EEB/ZMWG – SDPI Collaboration on Mercury
For the final research report.
Mercury (Hg), also known as quick silver poses risks not only to environment but also to human health. Its sources are quite diverse; ranging from thermometers, electric bulbs, and switches to power plants, coal fired power stations, metal smelters, gold mining and cement industry. It is also employed in some cosmetics like facial creams; and dental treatments like mercury amalgam filling. A persistent pollutant, Mercury is not limited to its source but it travels and sometimes thousands of kilometers away from the source. Mercury poses risks to environment and human health, especially of children. Early this month, 140 countries in Geneva adopted a ground-breaking, world’s first legally binding treaty on mercury, limiting the use and emission of health-hazardous mercury.
Sustainable Development Policy Institute (SDPI) and European Environment Bureau (EEB), Brussels, Belgium have agreed to collaborate for a joint study on assessing mercury air pollution in selected cities in the country. The contract was signed by Mr. Jeremey Wates, Secretary, EEB and Dr. Abid Qayyum Suleri, Executive Director, on behalf of SDPI. Elena Lymberidi-Settimo, Project manager, and Dr. Mahmood A. Khwaja, senior adviser, chemicals and sustainable industrial development, SDPI would be the focal persons for the project activities. Ministry of disaster management, Pakistan environmental protection agency (Pak – EPA), Institute of Chemical Sciences, Peshawar University, Khyber PakhtunKhawa and Zero Mercury Working Group (ZMWG) have already extended their support for the study. SDPI has been an active founding member of international, also based in Brussels (www.zeromercury.org)
In the first phase, mercury air monitoring will be carried out with Lumex mercury analyzer, at Peshawar, Islamabad, Rawalpindi and Lahore. The envisaged monitoring sites will primarily be in/outside dental clinics, light manufacturing products industry, and chlor-alkali plant. In the second phase, study would extended to other cities in the country also including cement industries, coal based power-plants, hospital incinerators brick-kilns and wastes sites.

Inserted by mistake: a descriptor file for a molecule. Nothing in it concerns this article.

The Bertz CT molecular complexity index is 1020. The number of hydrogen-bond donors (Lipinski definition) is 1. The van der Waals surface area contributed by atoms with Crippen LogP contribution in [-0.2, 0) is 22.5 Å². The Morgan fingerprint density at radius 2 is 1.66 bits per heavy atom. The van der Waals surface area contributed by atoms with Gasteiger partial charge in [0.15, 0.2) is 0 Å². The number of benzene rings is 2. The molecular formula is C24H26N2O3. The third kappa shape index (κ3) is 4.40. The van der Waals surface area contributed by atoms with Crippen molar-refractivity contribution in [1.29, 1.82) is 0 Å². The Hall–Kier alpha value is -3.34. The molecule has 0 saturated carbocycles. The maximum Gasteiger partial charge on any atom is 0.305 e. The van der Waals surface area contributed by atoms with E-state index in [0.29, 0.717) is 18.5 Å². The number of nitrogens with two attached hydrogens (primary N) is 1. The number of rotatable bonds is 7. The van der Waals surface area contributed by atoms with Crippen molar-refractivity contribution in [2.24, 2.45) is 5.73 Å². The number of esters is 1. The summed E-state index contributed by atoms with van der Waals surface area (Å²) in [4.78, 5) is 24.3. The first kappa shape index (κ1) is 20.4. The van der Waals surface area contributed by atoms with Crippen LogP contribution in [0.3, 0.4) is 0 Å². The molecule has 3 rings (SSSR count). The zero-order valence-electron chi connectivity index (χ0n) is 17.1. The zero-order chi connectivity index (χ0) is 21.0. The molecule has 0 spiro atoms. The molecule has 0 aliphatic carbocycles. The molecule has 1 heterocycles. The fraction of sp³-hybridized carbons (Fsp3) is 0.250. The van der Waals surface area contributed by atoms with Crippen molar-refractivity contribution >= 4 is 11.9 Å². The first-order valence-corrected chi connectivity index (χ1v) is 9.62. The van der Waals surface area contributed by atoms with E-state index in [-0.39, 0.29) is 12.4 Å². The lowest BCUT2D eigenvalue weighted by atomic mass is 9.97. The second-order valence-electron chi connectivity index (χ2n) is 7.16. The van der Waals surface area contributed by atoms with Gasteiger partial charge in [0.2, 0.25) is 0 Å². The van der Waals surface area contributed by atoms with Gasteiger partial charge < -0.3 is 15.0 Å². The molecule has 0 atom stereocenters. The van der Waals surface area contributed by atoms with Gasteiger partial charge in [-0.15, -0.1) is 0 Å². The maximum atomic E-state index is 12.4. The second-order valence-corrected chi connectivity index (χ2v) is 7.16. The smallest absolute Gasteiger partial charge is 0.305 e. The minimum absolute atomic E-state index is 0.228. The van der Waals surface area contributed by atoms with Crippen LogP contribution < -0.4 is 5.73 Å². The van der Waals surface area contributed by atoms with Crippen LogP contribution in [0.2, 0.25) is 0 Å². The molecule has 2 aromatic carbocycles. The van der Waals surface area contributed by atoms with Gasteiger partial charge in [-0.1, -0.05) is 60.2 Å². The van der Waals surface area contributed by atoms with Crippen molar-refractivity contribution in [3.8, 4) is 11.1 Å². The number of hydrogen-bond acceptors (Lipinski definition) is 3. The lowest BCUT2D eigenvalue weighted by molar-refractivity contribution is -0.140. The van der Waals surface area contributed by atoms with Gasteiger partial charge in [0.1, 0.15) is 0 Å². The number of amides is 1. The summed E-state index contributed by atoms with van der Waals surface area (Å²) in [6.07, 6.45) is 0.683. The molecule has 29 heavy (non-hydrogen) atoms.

Team Members :
*Maryam Shabbir Abbasi received her degree of Bachelors in Environmental Sciences, from Fatima Jinnah Women University, Rawalpindi. She has worked as researcher in Environmental Protection Agency (EPA), Rawalpindi, National Cleaner Production center (NCPC). (firstname.lastname@example.org)
*Sehrish Jahangir has done M.Sc Environmental Sciences from Fatima Jinnah Women University, Rawalpindi with Environmental Chemistry as major. Presently, she is associated with SDPI, as Research Assistant and has two years of experience as a researcher. Earlier she also worked at Fatima Jinnah Women University and Ministry of Climate Change, Islamabad (email@example.com)
*Fareeha Mehmood has done Bachelors in Environmental Sciences from Fatima Jinnah Women University, Rawalpindi. Presently, she is working as Research Assistant at SDPI and has one and half year of experience as a researcher in Energy and Environment. Earlier, she also worked at Fatima Jinnah Women University, Rawalpindi for one year. (firstname.lastname@example.org)
*Sadaf Nawaz Sadaf Nawaz graduated in Environmental Sciences, from Fatima Jinnah Women University, Rawalpindi and has worked National Cleaner Production Center Foundation, Rawalpindi and Military Hospital assisting in flood relief efforts. (email@example.com)
*Sadia Sharif holds a Master degree in education from Fatima Jinnah Women University.She had been working as Advocacy Officer at SDPI.
*Syed Waqar Ali recieved his BSC(Hons.) degree from COMSATS University of Science and Technology Islamabad.